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Solving The Cat Ear Mites Vs Wax Dilemma

Solving The Cat Ear Mites Vs Wax Dilemma

Ear mites in cats are tiny parasites that live in the ear canal. These parasites respond to a warm and dark environment such as a cat’s ear – they survive in it by feeding on earwax and exfoliated epithelium.

Ear mites in cats cause irritation and inflammation, and possibly secondary infections.

Ear mites must be detected and treated in time, since, in some severe cases, untreated mites can even lead to hearing loss and loss of balance in the cat. 

But, how to be sure your cat has mites? How can you differentiate between ear mites and wax? These two might seem similar at first glance, but, if you take a better look, you’ll notice some differences.

Let’s see what factors are important to distinguish between ear wax and ear mites.

1. The Color

a woman cleans a cat's ear

All cats have earwax that is brown in color, so it is not easy to distinguish it from ear mites. However, you will still notice some differences if you observe your pet’s ears more closely.

Although this is sometimes possible, it is not very typical for cats to have large amounts of wax in their ear. WebMD explains that a healthy cat should have very little or no wax, and her ears should be pink and clean inside.

In cats with ear mites, a very dark discharge, almost black, can be seen covering the inside of the ear canals, and in some cases even leaking out of the canal.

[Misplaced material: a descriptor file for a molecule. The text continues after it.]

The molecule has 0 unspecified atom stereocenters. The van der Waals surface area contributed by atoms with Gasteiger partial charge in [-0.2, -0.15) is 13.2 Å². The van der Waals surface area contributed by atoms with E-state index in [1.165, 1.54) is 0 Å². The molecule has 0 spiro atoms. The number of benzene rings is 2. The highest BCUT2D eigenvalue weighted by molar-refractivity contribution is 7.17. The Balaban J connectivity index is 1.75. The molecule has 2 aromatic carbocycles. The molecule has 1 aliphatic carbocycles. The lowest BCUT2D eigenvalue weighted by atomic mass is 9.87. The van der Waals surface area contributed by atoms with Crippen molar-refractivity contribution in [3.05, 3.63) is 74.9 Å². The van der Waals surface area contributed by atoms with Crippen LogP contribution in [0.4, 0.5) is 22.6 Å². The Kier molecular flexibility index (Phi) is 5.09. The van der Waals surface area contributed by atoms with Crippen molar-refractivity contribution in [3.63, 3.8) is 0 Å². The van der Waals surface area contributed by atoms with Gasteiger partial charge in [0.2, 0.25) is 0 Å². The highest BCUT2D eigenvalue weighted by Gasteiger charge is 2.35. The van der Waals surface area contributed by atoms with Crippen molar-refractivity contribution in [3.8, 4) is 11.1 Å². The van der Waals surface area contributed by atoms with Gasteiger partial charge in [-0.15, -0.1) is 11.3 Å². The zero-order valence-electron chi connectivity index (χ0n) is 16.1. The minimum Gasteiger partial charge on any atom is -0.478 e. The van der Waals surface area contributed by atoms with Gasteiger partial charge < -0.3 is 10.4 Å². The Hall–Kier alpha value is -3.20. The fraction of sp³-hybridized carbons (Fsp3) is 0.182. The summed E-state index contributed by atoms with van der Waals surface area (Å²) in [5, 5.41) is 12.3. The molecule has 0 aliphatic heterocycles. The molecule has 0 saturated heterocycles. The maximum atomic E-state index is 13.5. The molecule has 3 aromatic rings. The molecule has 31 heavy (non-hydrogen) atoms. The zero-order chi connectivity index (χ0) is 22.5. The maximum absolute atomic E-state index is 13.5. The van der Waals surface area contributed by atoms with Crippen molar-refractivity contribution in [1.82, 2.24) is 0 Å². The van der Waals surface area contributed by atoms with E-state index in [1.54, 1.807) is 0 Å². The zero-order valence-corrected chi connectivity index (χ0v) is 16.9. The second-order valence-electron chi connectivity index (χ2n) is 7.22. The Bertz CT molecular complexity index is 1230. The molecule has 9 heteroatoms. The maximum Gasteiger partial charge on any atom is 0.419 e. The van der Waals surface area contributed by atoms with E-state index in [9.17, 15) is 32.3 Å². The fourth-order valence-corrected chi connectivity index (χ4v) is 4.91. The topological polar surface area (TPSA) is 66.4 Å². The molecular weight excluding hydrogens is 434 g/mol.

Ordinary earwax will be light brown in color, and will not have any smell, while ear mites will stink, and this will be a symptom that you will notice very quickly.

2. Cat’s Behavior

Felines with a bit of ear wax aren’t likely to show any unusual behaviors.

On the other hand, chances are that, if your cat has mites, you’ll immediately notice some kind of change in her.

According to Janina Taenzler and her associates [1], some of the most common signs of ear mites in cats are frequent scratching of the ears, head shaking, and mild to severe dermatitis.

Ear mites can be really dangerous for your cat’s health, causing her even to have problems with balance. This happens when the infection spreads to the cat’s middle and inner ear.

Of course, none of these symptoms will appear with the regular cat ear wax.

3. Additional Presentations On Cats’ Bodies

Since ear mites are highly contagious, they can migrate to other parts of the cat’s body and make her feel like her entire body is itchy.

As Susan Little and Kathryn Duncan point out, these body presentations – such as miliary dermatitis of the head, feet, or tail due to ear mites are less common, but still possible to see.

Have you seen your cat rolling in the dirt, and you couldn’t figure out why she was doing this? She had probably tried to relieve an itch caused by ear mites.

If this is the case, your cat isn’t having just wax in her ears, but rather mites that are extremely uncomfortable to her.

How To Treat Ear Mites In Cats?